The library is a great place for readers to discover comics, and it’s a great place for comics readers to check out things that they want to try without spending their hard-earned cash. I’m looking at comics that I find in the New York Public Library system.
First, my apologies of the feature’s absence in recent weeks. The book I was reading is an absolute brick, and it took some time to get through it all. So here we go:
Harold Gray’s Little Orphan Annie is one of the most recognized names in pop culture, and this brick of a book that IDW and the Library of American Comics published collects the origins of that iconic kid. The saga begins with Annie living at the “home,” accepting heaps of disrespect and scorn from the nasty headmistress, Miss Asthma. However, she’s taken in as a charity case by Mrs. Warbucks, who only sees helping Annie as a social maneuver, and then Annie’s life becomes one unending adventure.
Annie finds herself in the care of “Daddy” Warbucks, a two-fisted tycoon (who apparently made his money as a weapons manufacturer during World War I and frequently hires a cast of suspicious thugs when he needs extra muscle to get Annie out of trouble!) for some time, before Mrs. Warbucks ships her back to the “home.” She’s farmed out as hired help, escapes to live on a farm for a short while, joins a circus, spends time as a hobo, and helps a small town banker thwart a band of thieves. Through it all, Annie’s upbeat nature inspires friends and her relentless curiosity and determination thwarts criminals and wrong-doers.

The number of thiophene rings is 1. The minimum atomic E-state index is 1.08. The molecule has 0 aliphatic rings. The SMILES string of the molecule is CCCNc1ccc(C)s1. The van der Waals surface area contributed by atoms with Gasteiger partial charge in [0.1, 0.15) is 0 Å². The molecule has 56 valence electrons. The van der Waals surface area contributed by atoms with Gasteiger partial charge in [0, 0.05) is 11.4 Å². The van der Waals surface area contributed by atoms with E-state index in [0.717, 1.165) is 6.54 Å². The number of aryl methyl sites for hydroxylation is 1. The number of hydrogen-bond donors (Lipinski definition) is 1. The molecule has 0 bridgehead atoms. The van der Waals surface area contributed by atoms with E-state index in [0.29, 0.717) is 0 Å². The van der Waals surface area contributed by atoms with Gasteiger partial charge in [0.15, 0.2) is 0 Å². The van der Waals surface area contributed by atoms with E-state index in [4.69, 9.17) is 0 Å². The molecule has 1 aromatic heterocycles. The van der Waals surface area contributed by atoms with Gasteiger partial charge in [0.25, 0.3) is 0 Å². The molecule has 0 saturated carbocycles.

The strip is very well drawn, with big open eyes that draw readers in, and a lively line that pushes the excitable manner of its protagonist. The stories occasionally seem half-considered (see the random conclusion of Annie’s circus life), but are mostly solidly plotted and come to reasonable and satisfying denouements. If the strips do occasionally bog down in repetition, you’ll rarely find it in the perils Annie faces. It’s during the good times that readers are likely to find their attention wandering, as Annie or “Daddy” wool-gather about each other’s many wonderful attributes or how keeping your chin up will carry you through life’s hardships.
Little Orphan Annie is one of the most popular newspaper strips in comics history, and Harold Gray deserves nearly every plaudit awarded to him. The strip is fast and fun, adventurous and full of heart. It’s well drawn and only occasionally too saccharine. And best of all, you can find these historically and creatively important comics in your local library.